cycle to work scheme and child benefit

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  • cycle to work scheme and child benefit
  • chojin
    Member

    With a salary like that, does it matter?

    allthepies
    Member

    #firstworldproblems

    Premier Icon convert
    Subscriber

    In the nicest possible way, I really hope it doesn’t. There are better things to spend tax on (or I suppose more correctly – not collect tax) than giving a high earner an even cheaper push bike.

    allthepies
    Member

    I would imagine that the OP is correct, salary sacrifice e.g bike scheme is a way of reducing your effective taxable salary which is used for the means testing of child benefit.

    chriswilk
    Member

    convert – it does seem daft, but then people would be daft not to take advantage of these things.
    It is possible to pay more into a pension, has the same benefits of tax savings.

    allthepies, it’s not a problem, just astounding that this can be true

    Premier Icon DezB
    Subscriber

    That’s nice and moral – the Telegraph encouraging high-earners to dodge the system.
    “you could ask your employer to reduce your salary but make up the difference in your workplace pension scheme.
    This could reduce your salary to less than £50,000, entitling you to full child benefit.”

    Guess it goes on all the time though.

    pdw
    Member

    Higher rate NI is 1% not 12% so you’ve overstated the c2w savings, but part from that yes – salary sacrifice reduces your earnings as far as the tax man is concerned.

    trail_rat
    Member

    “you could ask your employer to reduce your salary but make up the difference in your workplace pension scheme.”

    does go on all the time , infact using this system is encoraged by HMRC apparently.

    we have just switched to a system like this at work. doesnt effect me we have no kids.

    chriswilk
    Member

    Just want to check that my theory is correct.
    Say someone has 3 kids and so gets 2400 per year in child benefit.
    And they earn somewhere in the 50 to 60k region.

    Cycle to work scheme means that you avoid tax at 40% and NI at 12%, so a bike of 1k actually costs £480.
    Now, because the 1k bike is salary sacrificed the taxable pay reduces by 1k. That 1k reduction means that you gain back 10% of child benefit, or £240.

    So does a 1k bike actually cost £240???

    b r
    Member

    And for all those having a pop, hope you aren’t going to take advantage of ISA’s and pensions to reduce your tax bill.

    Premier Icon convert
    Subscriber

    And for all those having a pop, hope you aren’t going to take advantage of ISA’s and pensions to reduce your tax bill.

    I’m afriad I see a bit of a difference between a tax incentive to encourage people to provide an income for themselves in their dotage and tax incentive to buy a push bike. And I really like push bikes!

    fr0sty125
    Member

    It can be even cheaper than that some schemes will give you the vat back and even employers NI contribution savings….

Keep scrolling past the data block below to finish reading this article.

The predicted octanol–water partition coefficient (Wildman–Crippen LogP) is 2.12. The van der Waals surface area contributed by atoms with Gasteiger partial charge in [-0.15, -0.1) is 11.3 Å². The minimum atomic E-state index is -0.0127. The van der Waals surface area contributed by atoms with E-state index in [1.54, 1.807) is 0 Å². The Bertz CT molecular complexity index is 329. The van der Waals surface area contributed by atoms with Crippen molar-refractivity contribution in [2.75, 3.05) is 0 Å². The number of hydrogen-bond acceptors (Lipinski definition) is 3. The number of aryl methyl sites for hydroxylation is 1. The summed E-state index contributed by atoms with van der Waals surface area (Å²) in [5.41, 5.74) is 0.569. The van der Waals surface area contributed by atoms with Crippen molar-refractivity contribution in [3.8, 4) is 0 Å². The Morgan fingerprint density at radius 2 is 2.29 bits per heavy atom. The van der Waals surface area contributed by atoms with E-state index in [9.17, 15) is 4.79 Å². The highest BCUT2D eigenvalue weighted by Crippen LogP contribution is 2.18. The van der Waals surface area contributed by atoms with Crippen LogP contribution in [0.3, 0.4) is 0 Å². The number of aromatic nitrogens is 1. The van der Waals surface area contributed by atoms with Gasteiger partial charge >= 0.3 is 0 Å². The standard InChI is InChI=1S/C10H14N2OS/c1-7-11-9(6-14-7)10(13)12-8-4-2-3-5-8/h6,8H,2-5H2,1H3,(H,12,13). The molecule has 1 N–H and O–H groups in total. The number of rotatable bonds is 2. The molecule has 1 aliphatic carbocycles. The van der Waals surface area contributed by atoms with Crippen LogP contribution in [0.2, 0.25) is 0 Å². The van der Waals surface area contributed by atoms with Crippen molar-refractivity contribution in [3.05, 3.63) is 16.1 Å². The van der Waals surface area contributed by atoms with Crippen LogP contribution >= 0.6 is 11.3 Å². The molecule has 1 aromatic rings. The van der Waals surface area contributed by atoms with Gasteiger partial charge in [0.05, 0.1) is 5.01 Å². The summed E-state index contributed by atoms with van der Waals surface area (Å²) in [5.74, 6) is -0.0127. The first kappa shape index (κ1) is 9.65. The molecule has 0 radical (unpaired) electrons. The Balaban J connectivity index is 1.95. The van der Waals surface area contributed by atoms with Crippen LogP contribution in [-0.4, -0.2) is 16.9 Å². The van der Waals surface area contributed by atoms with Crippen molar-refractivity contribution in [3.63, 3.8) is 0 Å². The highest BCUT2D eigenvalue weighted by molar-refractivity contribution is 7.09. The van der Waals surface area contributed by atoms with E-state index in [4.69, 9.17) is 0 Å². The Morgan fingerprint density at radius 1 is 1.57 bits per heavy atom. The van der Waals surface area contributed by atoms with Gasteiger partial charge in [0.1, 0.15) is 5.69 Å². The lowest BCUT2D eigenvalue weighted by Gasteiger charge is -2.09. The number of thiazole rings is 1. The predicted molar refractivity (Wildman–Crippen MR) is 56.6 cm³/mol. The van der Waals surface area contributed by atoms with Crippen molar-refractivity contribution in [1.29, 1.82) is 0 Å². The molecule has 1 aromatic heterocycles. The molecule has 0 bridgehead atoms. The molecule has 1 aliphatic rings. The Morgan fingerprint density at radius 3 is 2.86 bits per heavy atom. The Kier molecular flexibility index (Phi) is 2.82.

I’m afriad I see a bit of a difference between a pension and a push bike. And I really like push bikes!

    Car parking near my old office was 8 pounds a day. If the employer pays for parking there is no requirement to pay tax on it (its specifically excluded by the HRMC, effictively making a 40% discount for higher rate earners), why not have a similar tax incentives for cycling?
    http://www.hmrc.gov.uk/manuals/eimanual/eim21685.htm

    Premier Icon miketually
    Subscriber

    And for all those having a pop, hope you aren’t going to take advantage of ISA’s and pensions to reduce your tax bill.

    I don’t have enough spare cash each month to save any in an ISA. I take advantage of a pension to provide me with an income when I’m too old to work.

    I also don’t earn enough to save 40% on the C2W scheme. In fact, if I’d bought my bike back after 12 months, I’d not have saved anything, and my employer pays VAT so I didn’t get to save that on top.

    Premier Icon miketually
    Subscriber

    I’m afriad I see a bit of a difference between a tax incentive to encourage people to provide an income for themselves in their dotage and tax incentive to buy a push bike. And I really like push bikes!

    The tax incentive to buy a push bike is to encourage cycling to work, so there is a benefit to the state from it. Though, lots of people take the piss and buy bikes for playing on.

    scaled
    Member

    Dont forget the childcare vouchers! That’s another £2913 pounds, and pension contributions.

    If you’re on 40k a year you can pretty much get yourself out of the 40% tax bracket completely 😉

    DT78
    Member

    My mate (an accountant) does exactly this – reduces his liability through salary sacrifice to maximise his benefits.

    Perfectly legal, and I will be doing the same if/when I get a chance.

    jfletch
    Member

    If you’re on 40k a year you can pretty much get yourself out of the 40% tax bracket completely